Comprehensive Akagera updates

Benjamin Jacob writes:

Akagera Game Lodge:  Just stayed two nights there: good wifi, hot showers, great view of the distant lake (allow 30 minutes to drive there from the lodge or reserve reception centre if you wish to do a boat trip) and swimming pool. Refurbishment ongoing. Despite the registration form clearly stating that the Lodge does not accept Visa, it does. Baboons were kept at bay by a guy with a stick. Negatives: food slightly more expensive than similar-range establishments; breakfast is (strangely) not a buffet and staff insist on bringing each part out separately which takes a long time (there is in general slow service in Rwanda) – so took nearly an hour to complete breakfast, which is not good if you want to get away quickly for game viewing. The Lodge does a packed lunch – order it the night before – however this is exorbitantly priced considering what it includes.

Restocking of the park: The perimeter fence was completed last year. Later in 2014, 8 lions are scheduled to be reintroduced (5 females; 3 males) from Kenya. In 2015 black rhino will be reintroduced so the park will, by 2016 again host the Big Five.

Community Guides: Priced at 25 USD for a day. The ‘compulsory’ nature of getting a guide – booked at the park visitor centre where all park activities (night drives, boat trips etc.) are booked – is somewhat inconsistently enforced (I saw a few cars without guides driving through the park), although if you get a good guide, it is recommended. Although there have been mixed reviews of them, the Community Guide I had – Didier – was exceptionally knowledgeable; he also brought two reference books on birds and mammals with him (in English) to offer additional information.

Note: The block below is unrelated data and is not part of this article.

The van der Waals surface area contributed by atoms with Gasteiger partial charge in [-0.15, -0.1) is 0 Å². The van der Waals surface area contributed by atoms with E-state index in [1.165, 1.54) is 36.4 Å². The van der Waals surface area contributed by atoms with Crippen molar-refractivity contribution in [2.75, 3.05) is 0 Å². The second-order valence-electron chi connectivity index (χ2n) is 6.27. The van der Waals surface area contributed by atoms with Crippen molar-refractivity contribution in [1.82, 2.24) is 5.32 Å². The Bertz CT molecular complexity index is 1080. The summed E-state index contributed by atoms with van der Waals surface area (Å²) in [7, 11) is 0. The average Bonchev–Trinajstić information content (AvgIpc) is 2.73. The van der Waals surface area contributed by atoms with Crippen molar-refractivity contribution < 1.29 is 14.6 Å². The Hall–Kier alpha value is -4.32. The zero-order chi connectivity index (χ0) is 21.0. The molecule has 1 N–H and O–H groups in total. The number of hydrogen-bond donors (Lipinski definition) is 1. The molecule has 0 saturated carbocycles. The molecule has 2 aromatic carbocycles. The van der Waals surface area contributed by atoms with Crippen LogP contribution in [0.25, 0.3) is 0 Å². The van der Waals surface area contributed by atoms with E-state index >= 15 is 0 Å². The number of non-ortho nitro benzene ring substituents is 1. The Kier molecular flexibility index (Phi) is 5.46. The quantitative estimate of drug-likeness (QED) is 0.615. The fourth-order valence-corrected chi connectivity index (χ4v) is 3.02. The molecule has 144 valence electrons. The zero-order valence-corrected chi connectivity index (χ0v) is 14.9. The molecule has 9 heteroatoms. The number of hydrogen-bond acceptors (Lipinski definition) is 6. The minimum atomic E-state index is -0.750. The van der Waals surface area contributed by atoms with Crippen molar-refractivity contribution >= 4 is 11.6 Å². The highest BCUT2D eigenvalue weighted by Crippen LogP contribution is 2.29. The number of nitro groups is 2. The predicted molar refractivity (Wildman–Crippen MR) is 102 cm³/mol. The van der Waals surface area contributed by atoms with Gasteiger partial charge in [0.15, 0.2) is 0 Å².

Boat trip on lake Ihema: This is worth doing to see Fish Eagles, Nile Crocodiles and Hippos. It takes about 25 minutes to get to the lake from the visitor centre or the nearby Akagera Game Lodge.

Notes on Akagera Safari: The ‘Giraffe Area’ is only good for seeing giraffe during the dry season (July-August), outside which they scatter throughout the park. Elephant are present in the southern part of the park, but due to the dense nature of the scrub there it is difficult to see anything in the southern area. Doing a northern loop, along the Lack Shore Road and back along the Murumba Hills offers the best opportunity to see all large mammals which the park has to offer as well as its scenery. On dirt roads and with occasional stops, you need to allow at least 7 hours to complete this circuit (took me 9). For this reason there is very little reason to book a guide for half a day; you will be charged for a whole day if you return the guide to the visitor reception after 2pm.
Short (‘half day’) circuits of the southern half of the park offer some bird watching, possible crocodiles and hippos on the lake; I also saw a couple of mongoose, but it is much easier to find larger concentrations of big mammals further north.

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